She described the computer adaptive questions and how the program would be able to deliver a different next question based on whether the student got the previous one right.  I'm good with that concept, actually.  With a suitable scoring system (like the one for Olympic divers), it should work out quite well. 

    Then we got to the "performance tasks" which were much more extensive, taking 2 hours each for high school students to complete. The students will be responding with text, handwritten (onto a tablet - the goal is for 25% of tests to be taken on tablet), voice over documents, video, and anything else the test creators could dream up.

    Here's the kicker.

    None of this is past alpha development stage. The iPad apps are still in development. The Android apps, laptop programs, desktop programs, Mac, PC, ... all were still in development. Everything is computer-based but they can't figure out how to block the student from getting on Google. They don't know how the schools will supply themselves with all the tech ... "When I was Commissioner in Maine, I just put it in the budget. We're talking to your state about it."

    The math framework and examples will be ready ... in a few months.  The digital clearinghouse ... maybe by June 2013. The funding for technology ... "we're working on that".  The assessment engine ... that'll be ready soon.  The suitable scoring system I mentioned earlier ... "I'm not sure exactly how that'll work".

    I point out that the questions they're displaying are problematic, but her response was to remind me that the exemplars had been posted for some time and teachers had been able to make comments. Oh, my bad.

    Not inspiring confidence, here.

    She put up a reading example about a science topic that was similarly flawed - if you knew the science already, you'd have a huge advantage and your "reading score" would be much higher. Fair enough, you might say, but the elementary teachers in the auditorium didn't know most of the words either.  "Turbidity", for example.

    8th grade - they'll guess and check.
    I'm not sure how that's supposed to
    measure algebra, though.
    Scoring will be a pain, too.  Questions like this one will be scored by ... someone. This will be a source for error right there.  Portfolios had this problem, too.  You'd think it would be easy to get all the scorers to come up with a consistent grade since they all had a page-long rubric to follow.  You might think that, but you'd be wrong.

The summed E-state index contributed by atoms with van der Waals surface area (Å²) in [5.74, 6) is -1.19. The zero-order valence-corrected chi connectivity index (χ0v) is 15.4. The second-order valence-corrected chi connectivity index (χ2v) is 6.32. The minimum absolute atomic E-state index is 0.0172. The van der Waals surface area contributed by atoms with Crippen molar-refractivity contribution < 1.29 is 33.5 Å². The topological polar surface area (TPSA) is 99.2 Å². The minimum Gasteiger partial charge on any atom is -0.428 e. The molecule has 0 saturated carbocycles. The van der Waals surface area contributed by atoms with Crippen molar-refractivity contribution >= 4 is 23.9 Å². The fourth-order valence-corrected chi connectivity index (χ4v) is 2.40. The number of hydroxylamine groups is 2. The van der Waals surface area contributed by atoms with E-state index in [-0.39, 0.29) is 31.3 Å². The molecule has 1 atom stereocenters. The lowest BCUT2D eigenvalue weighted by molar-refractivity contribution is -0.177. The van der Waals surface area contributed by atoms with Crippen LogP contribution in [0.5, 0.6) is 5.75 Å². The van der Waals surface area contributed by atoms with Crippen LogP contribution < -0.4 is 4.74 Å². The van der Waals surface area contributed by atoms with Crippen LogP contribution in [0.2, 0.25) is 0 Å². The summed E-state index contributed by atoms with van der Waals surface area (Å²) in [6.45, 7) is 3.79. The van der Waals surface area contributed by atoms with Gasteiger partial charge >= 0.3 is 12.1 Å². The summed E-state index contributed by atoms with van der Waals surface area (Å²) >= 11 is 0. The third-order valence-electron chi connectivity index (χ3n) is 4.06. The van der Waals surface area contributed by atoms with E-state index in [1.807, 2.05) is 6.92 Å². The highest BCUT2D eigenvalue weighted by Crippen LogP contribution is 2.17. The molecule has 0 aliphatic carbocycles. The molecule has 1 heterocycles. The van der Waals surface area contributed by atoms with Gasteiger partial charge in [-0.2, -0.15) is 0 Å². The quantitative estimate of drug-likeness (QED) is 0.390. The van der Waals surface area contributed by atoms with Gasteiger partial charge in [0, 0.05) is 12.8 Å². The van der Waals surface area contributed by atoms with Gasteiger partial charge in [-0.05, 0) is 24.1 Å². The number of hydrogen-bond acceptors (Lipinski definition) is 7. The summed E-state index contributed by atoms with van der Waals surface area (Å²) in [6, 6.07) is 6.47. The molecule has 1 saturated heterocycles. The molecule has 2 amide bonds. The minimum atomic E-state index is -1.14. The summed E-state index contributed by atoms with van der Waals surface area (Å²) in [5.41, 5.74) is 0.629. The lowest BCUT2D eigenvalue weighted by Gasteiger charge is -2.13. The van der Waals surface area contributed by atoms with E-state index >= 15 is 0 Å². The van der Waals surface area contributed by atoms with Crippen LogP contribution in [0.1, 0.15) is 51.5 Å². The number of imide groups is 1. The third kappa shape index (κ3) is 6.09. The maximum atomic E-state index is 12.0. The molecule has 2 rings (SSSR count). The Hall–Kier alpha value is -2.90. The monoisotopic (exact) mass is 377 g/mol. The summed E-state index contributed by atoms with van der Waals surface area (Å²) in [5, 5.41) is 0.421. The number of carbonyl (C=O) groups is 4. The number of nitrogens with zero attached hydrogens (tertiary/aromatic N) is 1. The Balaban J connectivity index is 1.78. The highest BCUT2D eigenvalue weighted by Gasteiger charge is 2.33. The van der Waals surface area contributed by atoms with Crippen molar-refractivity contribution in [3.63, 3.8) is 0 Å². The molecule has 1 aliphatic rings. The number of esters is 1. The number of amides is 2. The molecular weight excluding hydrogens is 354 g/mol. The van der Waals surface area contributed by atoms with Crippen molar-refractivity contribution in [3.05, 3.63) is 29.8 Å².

I love education.

    Thursday, June 7, 2012

    Let's stop calling it "College Prep"

    Not for everyone.
    All around this country, we call classes "Honors", "College Prep", regular, or whatever.  It seems to me that this is a bad way to divide the students. I've found (and you have, too) that most students fall into categories width-wise instead of vertically.

    Maryanne was definitely going to college. She was great in English class, loved history, was an artist in the 1% bracket and hated math.  She never thought she was good at it. She made it through algebra II in junior year and considered herself finished and had no intentions of signing up for a math class senior year. .

    Why was she in college-prep algebra II with the pre-engineer kids who ate up math, but hated English? Because they were all going to college and the course was college-prep. Why do we think that the mechanics-to-be and the farmers can't do high-level geometry and algebra II? What if they enjoy math but are most interested in building cars -- don't they need math, too? Can't the Future Farmers enjoy math even if they have no intention of going to college?

    This is awesome. I want it.
    Why can't we accept that kids aren't going to be superior in every subject?  Certainly none of the adults I know are that way. If a kid is going to beauty-school ( "college" ), is she really needing algebra II with the kids who love it and do really well in math every year?

    Let's instead have "Hate math algebra II" and "Love math algebra II".

    Separate the kids by interest and enjoyment of subject, not by future plans that may or may not have anything to do with ability in the subject.

    Wednesday, June 6, 2012

    Learning styles don't exist ... except for the textbook author.

    By now, you've all read about the still struggling fad of Learning Styles, perhaps you've watched Dan Willingham's video on the subject:
    Learning Styles Don't Exist

    What disturbs me is that the textbook authors are buying into this dreck as well.

    Larson Algebra 1, 2012 Common Core Edition.